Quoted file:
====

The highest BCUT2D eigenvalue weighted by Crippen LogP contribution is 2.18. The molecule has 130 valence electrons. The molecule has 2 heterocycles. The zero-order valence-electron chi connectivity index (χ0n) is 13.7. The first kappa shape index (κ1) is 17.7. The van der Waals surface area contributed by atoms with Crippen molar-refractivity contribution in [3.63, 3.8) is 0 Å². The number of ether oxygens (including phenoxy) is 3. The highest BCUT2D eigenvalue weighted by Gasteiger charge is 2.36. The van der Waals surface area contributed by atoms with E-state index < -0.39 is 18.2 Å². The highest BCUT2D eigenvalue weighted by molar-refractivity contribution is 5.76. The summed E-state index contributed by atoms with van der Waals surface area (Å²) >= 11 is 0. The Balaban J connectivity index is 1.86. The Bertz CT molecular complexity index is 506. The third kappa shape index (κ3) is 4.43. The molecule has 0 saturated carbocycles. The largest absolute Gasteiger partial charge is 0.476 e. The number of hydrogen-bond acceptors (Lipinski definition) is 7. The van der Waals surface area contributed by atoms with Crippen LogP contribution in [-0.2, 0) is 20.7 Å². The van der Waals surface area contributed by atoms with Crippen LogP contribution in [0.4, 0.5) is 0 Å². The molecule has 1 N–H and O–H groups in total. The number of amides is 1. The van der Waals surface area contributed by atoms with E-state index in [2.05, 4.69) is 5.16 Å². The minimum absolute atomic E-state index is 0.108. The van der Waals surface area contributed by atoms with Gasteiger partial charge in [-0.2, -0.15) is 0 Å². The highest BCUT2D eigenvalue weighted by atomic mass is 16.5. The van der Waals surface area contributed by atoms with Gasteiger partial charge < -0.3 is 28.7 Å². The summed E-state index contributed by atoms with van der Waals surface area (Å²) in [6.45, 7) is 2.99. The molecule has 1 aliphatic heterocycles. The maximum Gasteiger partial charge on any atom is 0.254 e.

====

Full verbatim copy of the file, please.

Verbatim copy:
The highest BCUT2D eigenvalue weighted by Crippen LogP contribution is 2.18. The molecule has 130 valence electrons. The molecule has 2 heterocycles. The zero-order valence-electron chi connectivity index (χ0n) is 13.7. The first kappa shape index (κ1) is 17.7. The van der Waals surface area contributed by atoms with Crippen molar-refractivity contribution in [3.63, 3.8) is 0 Å². The number of ether oxygens (including phenoxy) is 3. The highest BCUT2D eigenvalue weighted by Gasteiger charge is 2.36. The van der Waals surface area contributed by atoms with E-state index < -0.39 is 18.2 Å². The highest BCUT2D eigenvalue weighted by molar-refractivity contribution is 5.76. The summed E-state index contributed by atoms with van der Waals surface area (Å²) >= 11 is 0. The Balaban J connectivity index is 1.86. The Bertz CT molecular complexity index is 506. The third kappa shape index (κ3) is 4.43. The molecule has 0 saturated carbocycles. The largest absolute Gasteiger partial charge is 0.476 e. The number of hydrogen-bond acceptors (Lipinski definition) is 7. The van der Waals surface area contributed by atoms with Crippen LogP contribution in [-0.2, 0) is 20.7 Å². The van der Waals surface area contributed by atoms with Crippen LogP contribution in [0.4, 0.5) is 0 Å². The molecule has 1 N–H and O–H groups in total. The number of amides is 1. The van der Waals surface area contributed by atoms with E-state index in [2.05, 4.69) is 5.16 Å². The minimum absolute atomic E-state index is 0.108. The van der Waals surface area contributed by atoms with Gasteiger partial charge in [-0.2, -0.15) is 0 Å². The highest BCUT2D eigenvalue weighted by atomic mass is 16.5. The van der Waals surface area contributed by atoms with Gasteiger partial charge < -0.3 is 28.7 Å². The summed E-state index contributed by atoms with van der Waals surface area (Å²) in [6.45, 7) is 2.99. The molecule has 1 aliphatic heterocycles. The maximum Gasteiger partial charge on any atom is 0.254 e.